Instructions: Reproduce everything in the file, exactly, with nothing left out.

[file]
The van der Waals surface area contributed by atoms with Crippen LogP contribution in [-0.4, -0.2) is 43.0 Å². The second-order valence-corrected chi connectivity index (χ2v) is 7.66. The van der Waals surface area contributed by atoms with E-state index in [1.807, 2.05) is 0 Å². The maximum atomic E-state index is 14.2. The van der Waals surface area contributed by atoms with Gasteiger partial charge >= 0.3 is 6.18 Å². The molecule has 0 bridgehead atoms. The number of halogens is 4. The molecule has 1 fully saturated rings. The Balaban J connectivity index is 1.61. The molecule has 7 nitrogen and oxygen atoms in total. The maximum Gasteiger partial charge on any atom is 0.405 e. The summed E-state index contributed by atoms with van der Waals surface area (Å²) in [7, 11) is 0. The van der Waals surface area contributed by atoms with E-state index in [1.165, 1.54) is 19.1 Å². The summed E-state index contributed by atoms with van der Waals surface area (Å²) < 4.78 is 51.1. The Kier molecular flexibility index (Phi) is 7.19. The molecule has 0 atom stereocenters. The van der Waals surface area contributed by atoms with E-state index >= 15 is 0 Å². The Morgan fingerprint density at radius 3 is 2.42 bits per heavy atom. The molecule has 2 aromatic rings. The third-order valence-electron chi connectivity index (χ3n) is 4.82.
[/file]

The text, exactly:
The van der Waals surface area contributed by atoms with Crippen LogP contribution in [-0.4, -0.2) is 43.0 Å². The second-order valence-corrected chi connectivity index (χ2v) is 7.66. The van der Waals surface area contributed by atoms with E-state index in [1.807, 2.05) is 0 Å². The maximum atomic E-state index is 14.2. The van der Waals surface area contributed by atoms with Gasteiger partial charge >= 0.3 is 6.18 Å². The molecule has 0 bridgehead atoms. The number of halogens is 4. The molecule has 1 fully saturated rings. The Balaban J connectivity index is 1.61. The molecule has 7 nitrogen and oxygen atoms in total. The maximum Gasteiger partial charge on any atom is 0.405 e. The summed E-state index contributed by atoms with van der Waals surface area (Å²) in [7, 11) is 0. The van der Waals surface area contributed by atoms with E-state index in [1.165, 1.54) is 19.1 Å². The summed E-state index contributed by atoms with van der Waals surface area (Å²) < 4.78 is 51.1. The Kier molecular flexibility index (Phi) is 7.19. The molecule has 0 atom stereocenters. The van der Waals surface area contributed by atoms with E-state index >= 15 is 0 Å². The Morgan fingerprint density at radius 3 is 2.42 bits per heavy atom. The molecule has 2 aromatic rings. The third-order valence-electron chi connectivity index (χ3n) is 4.82.